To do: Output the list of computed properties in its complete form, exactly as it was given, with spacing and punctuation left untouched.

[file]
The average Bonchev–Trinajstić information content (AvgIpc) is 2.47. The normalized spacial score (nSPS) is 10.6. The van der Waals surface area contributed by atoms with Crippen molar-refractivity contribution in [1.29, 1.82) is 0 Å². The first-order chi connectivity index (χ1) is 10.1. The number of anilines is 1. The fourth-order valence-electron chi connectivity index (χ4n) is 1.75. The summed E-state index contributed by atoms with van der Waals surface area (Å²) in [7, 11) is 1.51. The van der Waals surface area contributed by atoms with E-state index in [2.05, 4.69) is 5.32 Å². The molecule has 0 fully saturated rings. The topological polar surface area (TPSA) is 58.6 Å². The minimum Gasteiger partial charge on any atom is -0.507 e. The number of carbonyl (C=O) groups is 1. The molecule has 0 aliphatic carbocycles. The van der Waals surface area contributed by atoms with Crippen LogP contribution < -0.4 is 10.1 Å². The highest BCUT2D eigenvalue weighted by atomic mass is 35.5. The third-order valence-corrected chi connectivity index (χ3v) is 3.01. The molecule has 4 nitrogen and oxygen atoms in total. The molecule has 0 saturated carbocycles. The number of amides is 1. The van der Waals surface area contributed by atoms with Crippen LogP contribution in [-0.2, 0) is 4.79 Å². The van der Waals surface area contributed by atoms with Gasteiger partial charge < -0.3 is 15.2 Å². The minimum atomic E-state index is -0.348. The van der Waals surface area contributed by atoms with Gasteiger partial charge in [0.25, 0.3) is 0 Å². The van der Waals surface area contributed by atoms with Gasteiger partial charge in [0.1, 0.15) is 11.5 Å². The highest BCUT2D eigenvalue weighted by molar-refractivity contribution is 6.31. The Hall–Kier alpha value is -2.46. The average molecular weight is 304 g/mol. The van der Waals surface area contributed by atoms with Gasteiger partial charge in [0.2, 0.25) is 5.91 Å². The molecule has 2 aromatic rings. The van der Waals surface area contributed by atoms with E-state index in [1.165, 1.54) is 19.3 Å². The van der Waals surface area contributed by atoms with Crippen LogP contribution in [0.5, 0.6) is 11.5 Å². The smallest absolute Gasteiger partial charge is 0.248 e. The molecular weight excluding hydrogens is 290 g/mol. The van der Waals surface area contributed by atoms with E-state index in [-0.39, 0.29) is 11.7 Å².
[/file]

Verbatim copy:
The average Bonchev–Trinajstić information content (AvgIpc) is 2.47. The normalized spacial score (nSPS) is 10.6. The van der Waals surface area contributed by atoms with Crippen molar-refractivity contribution in [1.29, 1.82) is 0 Å². The first-order chi connectivity index (χ1) is 10.1. The number of anilines is 1. The fourth-order valence-electron chi connectivity index (χ4n) is 1.75. The summed E-state index contributed by atoms with van der Waals surface area (Å²) in [7, 11) is 1.51. The van der Waals surface area contributed by atoms with E-state index in [2.05, 4.69) is 5.32 Å². The molecule has 0 fully saturated rings. The topological polar surface area (TPSA) is 58.6 Å². The minimum Gasteiger partial charge on any atom is -0.507 e. The number of carbonyl (C=O) groups is 1. The molecule has 0 aliphatic carbocycles. The van der Waals surface area contributed by atoms with Crippen LogP contribution < -0.4 is 10.1 Å². The highest BCUT2D eigenvalue weighted by atomic mass is 35.5. The third-order valence-corrected chi connectivity index (χ3v) is 3.01. The molecule has 4 nitrogen and oxygen atoms in total. The molecule has 0 saturated carbocycles. The number of amides is 1. The van der Waals surface area contributed by atoms with Crippen LogP contribution in [-0.2, 0) is 4.79 Å². The van der Waals surface area contributed by atoms with Gasteiger partial charge < -0.3 is 15.2 Å². The minimum atomic E-state index is -0.348. The van der Waals surface area contributed by atoms with Gasteiger partial charge in [0.25, 0.3) is 0 Å². The van der Waals surface area contributed by atoms with Gasteiger partial charge in [0.1, 0.15) is 11.5 Å². The highest BCUT2D eigenvalue weighted by molar-refractivity contribution is 6.31. The Hall–Kier alpha value is -2.46. The average molecular weight is 304 g/mol. The van der Waals surface area contributed by atoms with Gasteiger partial charge in [0.2, 0.25) is 5.91 Å². The molecule has 2 aromatic rings. The van der Waals surface area contributed by atoms with E-state index in [1.165, 1.54) is 19.3 Å². The van der Waals surface area contributed by atoms with Crippen LogP contribution in [0.5, 0.6) is 11.5 Å². The smallest absolute Gasteiger partial charge is 0.248 e. The molecular weight excluding hydrogens is 290 g/mol. The van der Waals surface area contributed by atoms with E-state index in [-0.39, 0.29) is 11.7 Å².